practiced or applied appropriate techniques in a while, in some cases.
Ironically, this also occurred as prices began to decline after years of doing
nothing but increasing. To keep up to speed, an appraiser would have to have
been proactive in seeking knowledge and practicing various approaches without
being compensated. Many do, many do not.
Under Pressure Appraisers have taken a huge hit financially and are being stretched by
unreasonable turn time demands and low fees.
Results: How Reasonable Are Appraisal Turn Times? at
WorkingRE.com, Library, Volume 32). Many are not
receiving fees commensurate with the time required to prepare a quality
appraisal. For example, today’s market offers an extremely limited supply
of recent comparable sales data. As a result, appraisers must apply approaches
to value which are complex and require extraction methods that haven’t been
practiced in years. Appraisers are being asked to accomplish more for less pay,
and if they don’t accept the fee and turnaround time, someone else will.
Again, just because a valuation comes in lower than the sales price doesn’t mean
the appraiser provided an inadequately supported valuation. As I describe above,
there are many causes of a “low-ball” appraisal. Ultimately, it is the
appraiser’s responsibility to be ahead of market trends and to completely
understand that the approaches to value are neither the same as the past nor the
same in every market area.
Negative Effects When the agent prepares the offer to purchase the property for the buyer,
the default verbiage of the purchase contract states that the buyer’s purchase
at full offered sales price is contingent upon the appraisal
supporting the sales price (page 2, letter I, of the Residential Purchase
Agreement). However, removing this contingency is a prime negotiating tool in
today’s market, in order for financing to compete with all cash offers. At face
value, the removal of the appraisal contingency is very appealing to sellers,
especially when many appraisals aren’t supporting the sales price. Cash offers
require no appraisal. However, removal of the appraisal contingency creates risk
for the buyer unless they are very knowledgeable in appraisal methodology.
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Removal of the appraisal contingency means that the
buyer accepts and agrees to pay the difference between the appraised value and
sales price above and beyond the amount they are already putting down for their
loan. If the difference between the appraised value and sales price is more than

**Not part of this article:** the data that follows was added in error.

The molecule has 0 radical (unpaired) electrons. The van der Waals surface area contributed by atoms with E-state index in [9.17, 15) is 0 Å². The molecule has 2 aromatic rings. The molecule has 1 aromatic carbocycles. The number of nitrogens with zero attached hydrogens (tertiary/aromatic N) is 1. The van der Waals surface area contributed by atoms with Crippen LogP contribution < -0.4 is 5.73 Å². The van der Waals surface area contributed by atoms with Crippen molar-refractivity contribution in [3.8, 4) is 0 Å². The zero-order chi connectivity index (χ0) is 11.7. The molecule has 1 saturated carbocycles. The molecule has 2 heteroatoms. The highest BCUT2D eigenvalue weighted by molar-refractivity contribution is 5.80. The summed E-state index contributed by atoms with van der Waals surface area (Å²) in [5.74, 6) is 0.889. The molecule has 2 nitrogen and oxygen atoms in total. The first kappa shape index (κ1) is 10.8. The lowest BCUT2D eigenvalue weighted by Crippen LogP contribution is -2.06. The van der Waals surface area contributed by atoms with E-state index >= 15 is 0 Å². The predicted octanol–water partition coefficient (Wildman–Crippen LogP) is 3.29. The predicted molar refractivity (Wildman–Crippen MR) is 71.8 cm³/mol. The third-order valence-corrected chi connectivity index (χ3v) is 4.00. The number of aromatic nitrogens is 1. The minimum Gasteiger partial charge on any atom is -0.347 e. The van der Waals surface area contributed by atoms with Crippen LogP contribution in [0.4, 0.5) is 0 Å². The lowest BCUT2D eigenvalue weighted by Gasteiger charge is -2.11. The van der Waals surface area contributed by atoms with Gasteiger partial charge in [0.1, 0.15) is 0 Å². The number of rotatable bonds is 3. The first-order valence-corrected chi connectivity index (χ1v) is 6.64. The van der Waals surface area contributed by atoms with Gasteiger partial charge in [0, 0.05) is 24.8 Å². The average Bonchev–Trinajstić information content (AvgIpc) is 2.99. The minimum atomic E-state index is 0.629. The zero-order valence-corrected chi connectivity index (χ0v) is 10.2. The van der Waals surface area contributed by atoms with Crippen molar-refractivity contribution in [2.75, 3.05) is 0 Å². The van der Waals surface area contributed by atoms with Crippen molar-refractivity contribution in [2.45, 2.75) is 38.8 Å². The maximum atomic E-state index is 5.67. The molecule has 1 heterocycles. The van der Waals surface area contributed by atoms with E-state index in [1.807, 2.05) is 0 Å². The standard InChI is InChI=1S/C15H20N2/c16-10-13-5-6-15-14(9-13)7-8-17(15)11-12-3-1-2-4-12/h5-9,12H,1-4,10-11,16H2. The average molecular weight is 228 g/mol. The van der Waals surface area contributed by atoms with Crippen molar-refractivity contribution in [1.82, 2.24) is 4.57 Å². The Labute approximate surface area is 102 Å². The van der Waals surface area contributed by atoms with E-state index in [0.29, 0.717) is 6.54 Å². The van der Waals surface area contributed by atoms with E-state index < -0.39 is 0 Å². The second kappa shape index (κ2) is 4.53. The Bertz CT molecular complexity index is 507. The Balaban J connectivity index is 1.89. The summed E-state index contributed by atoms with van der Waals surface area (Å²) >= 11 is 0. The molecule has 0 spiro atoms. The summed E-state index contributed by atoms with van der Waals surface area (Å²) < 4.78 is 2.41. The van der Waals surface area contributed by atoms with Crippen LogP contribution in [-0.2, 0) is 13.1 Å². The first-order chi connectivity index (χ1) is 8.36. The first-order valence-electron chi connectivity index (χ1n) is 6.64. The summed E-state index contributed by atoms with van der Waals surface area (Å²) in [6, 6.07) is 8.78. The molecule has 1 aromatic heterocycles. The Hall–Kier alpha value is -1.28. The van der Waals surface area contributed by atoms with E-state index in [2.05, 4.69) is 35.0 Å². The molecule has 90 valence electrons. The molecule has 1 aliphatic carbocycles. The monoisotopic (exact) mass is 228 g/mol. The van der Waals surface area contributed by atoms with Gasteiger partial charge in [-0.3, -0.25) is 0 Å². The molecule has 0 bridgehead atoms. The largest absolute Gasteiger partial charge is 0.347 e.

what the buyer can, or is willing to pay to close the transaction, the buyer
would forfeit their deposit—typically between $5,000 and $10,000 – with no
property to show for it.
The seller may have a property listed longer than expected where the appraisal
does not support the contracted sales price; the buyer backs out if appraisal
contingency is active. If the seller accepts an offer from a buyer who intends
to obtain Federal Housing Administration (FHA) financing and the FHA-appraised
value comes in lower than sales price, that FHA appraisal is now attached to
that property for 120 days and must be used for all other subsequent FHA buyers
at the lower value.
We appraisers are receiving more and more revisions from lenders, although these
are mainly due to not meeting a client’s requirement for verbiage or comments to
their specific criteria. Recently, with agents and buyers losing out on money
and time due to “low” appraisals, it’s no surprise that appraisers are
increasingly at risk of being taken to court with threats of losing their
license for unsupported value opinions- from both well-supported appraisals and
those poorly done.
After reviewing thousands of appraisals and working with hundreds of appraisers
throughout the country over the years, it’s my observation that appraisers with
inconsistent standards give a bad rap to the appraisers who truly strive for
high quality work.
About the Author Justin T. Stevens is founder of
eValuePort. He is a Certified appraiser
and DRE licensed broker associate with TNG Real Estate Consultants. As an
independent appraiser, also serving in support and supervising positions for the
National Review of Appraisals for the past 13 years. He is also a REALTORŪ in
Orange County, CA assisting buyers and sellers with their residential and
commercial needs. Both positions allow him to review and comment on the real
estate industry from a more comprehensive perspective.